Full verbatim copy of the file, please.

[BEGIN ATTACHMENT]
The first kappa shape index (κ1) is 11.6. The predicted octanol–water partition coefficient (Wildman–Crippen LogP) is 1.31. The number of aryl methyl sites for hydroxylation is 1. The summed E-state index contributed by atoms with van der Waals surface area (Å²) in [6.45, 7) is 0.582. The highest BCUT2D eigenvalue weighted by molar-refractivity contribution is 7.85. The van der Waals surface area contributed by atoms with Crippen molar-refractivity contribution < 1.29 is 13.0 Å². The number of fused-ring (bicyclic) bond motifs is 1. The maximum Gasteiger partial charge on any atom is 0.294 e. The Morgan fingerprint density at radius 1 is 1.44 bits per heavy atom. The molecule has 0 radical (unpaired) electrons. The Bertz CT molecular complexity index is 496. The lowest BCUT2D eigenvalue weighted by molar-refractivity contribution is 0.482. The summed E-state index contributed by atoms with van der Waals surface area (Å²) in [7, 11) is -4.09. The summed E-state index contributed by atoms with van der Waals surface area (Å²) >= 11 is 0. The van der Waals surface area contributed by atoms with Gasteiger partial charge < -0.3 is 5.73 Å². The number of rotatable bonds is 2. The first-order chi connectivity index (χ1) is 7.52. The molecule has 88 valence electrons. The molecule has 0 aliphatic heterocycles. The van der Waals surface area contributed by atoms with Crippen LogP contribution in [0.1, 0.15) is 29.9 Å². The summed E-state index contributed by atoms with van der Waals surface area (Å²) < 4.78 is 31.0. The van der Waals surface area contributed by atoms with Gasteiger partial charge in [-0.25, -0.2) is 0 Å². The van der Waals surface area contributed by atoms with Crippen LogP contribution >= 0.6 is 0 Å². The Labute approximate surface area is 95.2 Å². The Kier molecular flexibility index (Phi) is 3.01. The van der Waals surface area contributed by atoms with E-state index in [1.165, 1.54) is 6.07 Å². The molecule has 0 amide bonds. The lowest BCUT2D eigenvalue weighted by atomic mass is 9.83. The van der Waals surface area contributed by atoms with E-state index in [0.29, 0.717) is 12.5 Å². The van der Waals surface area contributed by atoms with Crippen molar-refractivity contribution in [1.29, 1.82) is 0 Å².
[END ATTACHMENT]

The first kappa shape index (κ1) is 11.6. The predicted octanol–water partition coefficient (Wildman–Crippen LogP) is 1.31. The number of aryl methyl sites for hydroxylation is 1. The summed E-state index contributed by atoms with van der Waals surface area (Å²) in [6.45, 7) is 0.582. The highest BCUT2D eigenvalue weighted by molar-refractivity contribution is 7.85. The van der Waals surface area contributed by atoms with Crippen molar-refractivity contribution < 1.29 is 13.0 Å². The number of fused-ring (bicyclic) bond motifs is 1. The maximum Gasteiger partial charge on any atom is 0.294 e. The Morgan fingerprint density at radius 1 is 1.44 bits per heavy atom. The molecule has 0 radical (unpaired) electrons. The Bertz CT molecular complexity index is 496. The lowest BCUT2D eigenvalue weighted by molar-refractivity contribution is 0.482. The summed E-state index contributed by atoms with van der Waals surface area (Å²) in [7, 11) is -4.09. The summed E-state index contributed by atoms with van der Waals surface area (Å²) >= 11 is 0. The van der Waals surface area contributed by atoms with Gasteiger partial charge < -0.3 is 5.73 Å². The number of rotatable bonds is 2. The first-order chi connectivity index (χ1) is 7.52. The molecule has 88 valence electrons. The molecule has 0 aliphatic heterocycles. The van der Waals surface area contributed by atoms with Crippen LogP contribution in [0.1, 0.15) is 29.9 Å². The summed E-state index contributed by atoms with van der Waals surface area (Å²) < 4.78 is 31.0. The van der Waals surface area contributed by atoms with Gasteiger partial charge in [-0.25, -0.2) is 0 Å². The van der Waals surface area contributed by atoms with Crippen LogP contribution >= 0.6 is 0 Å². The Labute approximate surface area is 95.2 Å². The Kier molecular flexibility index (Phi) is 3.01. The van der Waals surface area contributed by atoms with E-state index in [1.165, 1.54) is 6.07 Å². The molecule has 0 amide bonds. The lowest BCUT2D eigenvalue weighted by atomic mass is 9.83. The van der Waals surface area contributed by atoms with E-state index in [0.29, 0.717) is 12.5 Å². The van der Waals surface area contributed by atoms with Crippen molar-refractivity contribution in [1.29, 1.82) is 0 Å².